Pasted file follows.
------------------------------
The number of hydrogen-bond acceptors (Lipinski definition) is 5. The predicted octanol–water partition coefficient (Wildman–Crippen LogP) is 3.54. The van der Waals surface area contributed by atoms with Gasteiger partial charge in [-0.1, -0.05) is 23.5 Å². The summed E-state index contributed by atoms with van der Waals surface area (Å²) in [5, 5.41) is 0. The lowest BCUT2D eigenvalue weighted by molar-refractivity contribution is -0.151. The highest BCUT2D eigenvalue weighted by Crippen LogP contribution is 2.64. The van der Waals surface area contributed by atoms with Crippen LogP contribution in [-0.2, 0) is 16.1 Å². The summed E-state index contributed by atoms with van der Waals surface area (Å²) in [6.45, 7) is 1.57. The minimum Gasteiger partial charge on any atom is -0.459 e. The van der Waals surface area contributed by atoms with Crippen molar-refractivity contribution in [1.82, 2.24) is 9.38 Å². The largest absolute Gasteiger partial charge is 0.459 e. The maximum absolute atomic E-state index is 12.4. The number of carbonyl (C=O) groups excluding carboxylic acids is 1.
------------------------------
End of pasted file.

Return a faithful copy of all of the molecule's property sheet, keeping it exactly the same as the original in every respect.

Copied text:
The number of hydrogen-bond acceptors (Lipinski definition) is 5. The predicted octanol–water partition coefficient (Wildman–Crippen LogP) is 3.54. The van der Waals surface area contributed by atoms with Gasteiger partial charge in [-0.1, -0.05) is 23.5 Å². The summed E-state index contributed by atoms with van der Waals surface area (Å²) in [5, 5.41) is 0. The lowest BCUT2D eigenvalue weighted by molar-refractivity contribution is -0.151. The highest BCUT2D eigenvalue weighted by Crippen LogP contribution is 2.64. The van der Waals surface area contributed by atoms with Crippen LogP contribution in [-0.2, 0) is 16.1 Å². The summed E-state index contributed by atoms with van der Waals surface area (Å²) in [6.45, 7) is 1.57. The minimum Gasteiger partial charge on any atom is -0.459 e. The van der Waals surface area contributed by atoms with Crippen molar-refractivity contribution in [1.82, 2.24) is 9.38 Å². The largest absolute Gasteiger partial charge is 0.459 e. The maximum absolute atomic E-state index is 12.4. The number of carbonyl (C=O) groups excluding carboxylic acids is 1.